eating too much fat can lead to obesity and health problems, our bodies do need some
fat every day. Fats are an important source of energy and provide insulation and cushioning
for the skin, bones, and internal organs. Fat also distributes and helps the body
store certain vitamins.
Fat is usually measured in grams. A good rule of thumb for keeping to the 30% calories
from fat rule is to check the label and choose foods that have less than 3 grams of
fat or less for every 100 calories in a serving.
Some fats are better than others. Unsaturated fats, which are
found in vegetable oils, nuts, and fish, are often called "good fats." That's because
they don't raise cholesterol levels like saturated fats and trans
fats do. Both saturated and trans fats are considered "bad" because they
can increase a person's risk for developing heart disease. These types of fat are
solid at room temperature (picture them clogging your arteries).
Saturated fats usually come from animal products like cheese, meats, and ice cream.
Trans fats are naturally found in these foods too, but they are also in vegetable
oils that have been specially treated (hydrogenated) so they are solid at room temperature
— like shortening. The amount of saturated and trans fats that are in a food
are shown below total fat on the nutrition facts label. Less than 10% of calories
should come from saturated fats and try to keep trans fats as low as possible.
Cholesterol isn't entirely bad for you — it's important to production of
vitamin D and some hormones, and to building many other substances in the body. The
liver manufactures most of the cholesterol a person needs, but cholesterol is also
found in the foods we eat.
Blood cholesterol comes in two major types: HDL (the "good" kind) and LDL (the
"bad" kind). Too much LDL cholesterol in a person's blood increases the risk of heart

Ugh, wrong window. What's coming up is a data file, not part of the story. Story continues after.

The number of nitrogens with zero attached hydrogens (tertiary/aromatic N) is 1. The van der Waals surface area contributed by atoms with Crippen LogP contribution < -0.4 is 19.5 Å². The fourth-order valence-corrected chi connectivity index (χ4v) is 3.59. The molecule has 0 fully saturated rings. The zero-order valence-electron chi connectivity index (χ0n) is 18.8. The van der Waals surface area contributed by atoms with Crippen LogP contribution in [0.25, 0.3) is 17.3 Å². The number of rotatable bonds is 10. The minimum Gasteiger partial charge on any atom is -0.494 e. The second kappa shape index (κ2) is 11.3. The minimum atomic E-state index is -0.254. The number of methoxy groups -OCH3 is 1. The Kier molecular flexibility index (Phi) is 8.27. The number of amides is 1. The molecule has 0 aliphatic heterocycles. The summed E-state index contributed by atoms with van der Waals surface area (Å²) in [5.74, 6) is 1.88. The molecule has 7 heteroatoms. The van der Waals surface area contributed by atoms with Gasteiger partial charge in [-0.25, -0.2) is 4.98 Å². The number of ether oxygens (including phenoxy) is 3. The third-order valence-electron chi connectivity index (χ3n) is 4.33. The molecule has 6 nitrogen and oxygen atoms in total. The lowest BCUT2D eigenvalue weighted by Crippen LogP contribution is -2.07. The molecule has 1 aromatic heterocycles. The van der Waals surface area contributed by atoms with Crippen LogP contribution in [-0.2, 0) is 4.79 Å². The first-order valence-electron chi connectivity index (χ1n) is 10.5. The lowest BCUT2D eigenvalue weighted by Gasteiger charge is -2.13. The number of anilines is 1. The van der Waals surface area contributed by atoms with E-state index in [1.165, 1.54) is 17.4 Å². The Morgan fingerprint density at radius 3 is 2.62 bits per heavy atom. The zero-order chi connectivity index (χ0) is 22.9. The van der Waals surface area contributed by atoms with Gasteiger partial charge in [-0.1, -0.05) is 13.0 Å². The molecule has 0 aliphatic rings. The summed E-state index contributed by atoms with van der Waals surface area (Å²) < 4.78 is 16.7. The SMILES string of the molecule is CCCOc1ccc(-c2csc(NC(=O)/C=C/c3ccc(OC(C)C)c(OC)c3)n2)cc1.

disease. So it's a good idea for even teens to watch how much cholesterol they eat,
along with saturated and trans fats, which tend to raise levels of LDL cholesterol
in the blood.
More Stats to Know (continued)
Sodium is a component of salt. Almost all foods contain sodium because it adds
flavor and helps preserve food. Processed, packaged, and canned foods usually have
more sodium than freshly made foods.
Small amounts of sodium keep proper body fluid balance. Sodium also helps the body
transmit electrical signals through nerves. But too much sodium can increase water
retention and blood pressure in people who are sensitive to it.
This amount covers all carbohydrates, including fiber and sugar. The best sources
of carbohydrates are fruits and vegetables, along with whole-grain foods like cereals,
breads, pasta, and brown rice. Most of your daily calorie intake should come from
Sugars are found in most foods. When a food contains lots of sugar, the calories
can add up quickly. Soda, snack foods and other foods that are high in added sugar
are considered "empty calories" because they usually don't offer a lot of other nutrients.
Sugars are listed separately under Total Carbohydrates. Checking sugar quantities
on labels can be really eye opening. Often there's way more than you'd expect. For
example, sometimes manufacturers cut back on fat but add sugar to keep a food tasting
good. With a little label study, you may notice that some low-fat foods have nearly
as many calories as their regular versions.
Fiber is not digested and helps keep your digestive system healthy. Fiber can also
help reduce cholesterol levels. Best of all, fiber has no calories and it can help
you feel full. So check the label and pick foods that have at least 3 grams of fiber
Most of the body — including muscles, skin, and the immune system —
is made up of protein. If the body doesn't get enough fat and carbohydrates, it can
use protein for energy. So be sure the foods you eat give you some protein.
Vitamins and Minerals
It goes without saying that you want to choose foods that are high in a variety
of vitamins and minerals. The FDA requires food manufacturers to include information
about vitamin A, vitamin C, calcium and iron. Sometimes you'll see other important
vitamins and minerals listed on the label, especially if the product contains significant
amounts. Some vitamins — like vitamin C — are water soluble, which means
that the body can't store them so they need to be consumed daily.
Food labels can't tell you what foods to eat — that's your decision! But
they can help you find foods that taste good and treat your body right.